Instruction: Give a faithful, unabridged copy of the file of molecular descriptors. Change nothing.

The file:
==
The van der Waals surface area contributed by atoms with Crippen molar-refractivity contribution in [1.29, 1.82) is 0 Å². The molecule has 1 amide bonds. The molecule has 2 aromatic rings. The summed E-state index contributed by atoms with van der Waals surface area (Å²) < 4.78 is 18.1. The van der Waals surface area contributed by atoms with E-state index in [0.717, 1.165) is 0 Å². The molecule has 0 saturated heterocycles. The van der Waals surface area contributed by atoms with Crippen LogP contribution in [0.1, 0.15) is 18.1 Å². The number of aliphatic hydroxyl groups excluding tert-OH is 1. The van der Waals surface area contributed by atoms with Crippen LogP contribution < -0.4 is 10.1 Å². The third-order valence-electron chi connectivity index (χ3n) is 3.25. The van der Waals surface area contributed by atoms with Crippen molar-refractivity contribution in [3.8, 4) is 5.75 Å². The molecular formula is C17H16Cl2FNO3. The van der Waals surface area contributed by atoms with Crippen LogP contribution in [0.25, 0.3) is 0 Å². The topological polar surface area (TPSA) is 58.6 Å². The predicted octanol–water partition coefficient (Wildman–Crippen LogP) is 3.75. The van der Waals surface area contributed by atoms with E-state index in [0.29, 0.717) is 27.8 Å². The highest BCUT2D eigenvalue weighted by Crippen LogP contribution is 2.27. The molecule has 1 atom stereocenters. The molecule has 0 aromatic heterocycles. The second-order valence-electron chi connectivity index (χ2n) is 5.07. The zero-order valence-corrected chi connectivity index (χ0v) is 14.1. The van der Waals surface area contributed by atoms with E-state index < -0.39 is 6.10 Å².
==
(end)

The van der Waals surface area contributed by atoms with Crippen molar-refractivity contribution in [1.29, 1.82) is 0 Å². The molecule has 1 amide bonds. The molecule has 2 aromatic rings. The summed E-state index contributed by atoms with van der Waals surface area (Å²) < 4.78 is 18.1. The van der Waals surface area contributed by atoms with E-state index in [0.717, 1.165) is 0 Å². The molecule has 0 saturated heterocycles. The van der Waals surface area contributed by atoms with Crippen LogP contribution in [0.1, 0.15) is 18.1 Å². The number of aliphatic hydroxyl groups excluding tert-OH is 1. The van der Waals surface area contributed by atoms with Crippen LogP contribution < -0.4 is 10.1 Å². The third-order valence-electron chi connectivity index (χ3n) is 3.25. The van der Waals surface area contributed by atoms with Crippen molar-refractivity contribution in [3.8, 4) is 5.75 Å². The molecular formula is C17H16Cl2FNO3. The van der Waals surface area contributed by atoms with Crippen LogP contribution in [0.25, 0.3) is 0 Å². The topological polar surface area (TPSA) is 58.6 Å². The predicted octanol–water partition coefficient (Wildman–Crippen LogP) is 3.75. The van der Waals surface area contributed by atoms with E-state index in [0.29, 0.717) is 27.8 Å². The highest BCUT2D eigenvalue weighted by Crippen LogP contribution is 2.27. The molecule has 1 atom stereocenters. The molecule has 0 aromatic heterocycles. The second-order valence-electron chi connectivity index (χ2n) is 5.07. The zero-order valence-corrected chi connectivity index (χ0v) is 14.1. The van der Waals surface area contributed by atoms with E-state index < -0.39 is 6.10 Å².